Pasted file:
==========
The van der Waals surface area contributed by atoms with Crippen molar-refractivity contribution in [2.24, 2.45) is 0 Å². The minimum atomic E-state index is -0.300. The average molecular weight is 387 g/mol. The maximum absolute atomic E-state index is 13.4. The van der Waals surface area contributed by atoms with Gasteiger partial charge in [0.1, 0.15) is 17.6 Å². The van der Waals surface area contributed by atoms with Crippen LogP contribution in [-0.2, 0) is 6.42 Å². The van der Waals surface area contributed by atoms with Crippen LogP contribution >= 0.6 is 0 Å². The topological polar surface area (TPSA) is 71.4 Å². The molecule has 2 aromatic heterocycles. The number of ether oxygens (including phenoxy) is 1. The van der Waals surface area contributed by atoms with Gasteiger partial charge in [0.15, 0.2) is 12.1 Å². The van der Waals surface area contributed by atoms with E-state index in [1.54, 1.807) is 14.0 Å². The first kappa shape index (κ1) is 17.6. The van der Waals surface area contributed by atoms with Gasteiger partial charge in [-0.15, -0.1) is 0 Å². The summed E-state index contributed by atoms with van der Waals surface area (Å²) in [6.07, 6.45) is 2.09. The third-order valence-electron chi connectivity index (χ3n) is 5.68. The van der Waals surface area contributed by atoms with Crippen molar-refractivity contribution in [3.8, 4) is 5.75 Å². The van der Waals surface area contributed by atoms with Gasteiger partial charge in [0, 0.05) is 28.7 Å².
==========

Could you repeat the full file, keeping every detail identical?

The van der Waals surface area contributed by atoms with Crippen molar-refractivity contribution in [2.24, 2.45) is 0 Å². The minimum atomic E-state index is -0.300. The average molecular weight is 387 g/mol. The maximum absolute atomic E-state index is 13.4. The van der Waals surface area contributed by atoms with Gasteiger partial charge in [0.1, 0.15) is 17.6 Å². The van der Waals surface area contributed by atoms with Crippen LogP contribution in [-0.2, 0) is 6.42 Å². The van der Waals surface area contributed by atoms with Crippen LogP contribution >= 0.6 is 0 Å². The topological polar surface area (TPSA) is 71.4 Å². The molecule has 2 aromatic heterocycles. The number of ether oxygens (including phenoxy) is 1. The van der Waals surface area contributed by atoms with Gasteiger partial charge in [0.15, 0.2) is 12.1 Å². The van der Waals surface area contributed by atoms with E-state index in [1.54, 1.807) is 14.0 Å². The first kappa shape index (κ1) is 17.6. The van der Waals surface area contributed by atoms with Gasteiger partial charge in [-0.15, -0.1) is 0 Å². The summed E-state index contributed by atoms with van der Waals surface area (Å²) in [6.07, 6.45) is 2.09. The third-order valence-electron chi connectivity index (χ3n) is 5.68. The van der Waals surface area contributed by atoms with Crippen molar-refractivity contribution in [3.8, 4) is 5.75 Å². The van der Waals surface area contributed by atoms with Gasteiger partial charge in [0, 0.05) is 28.7 Å².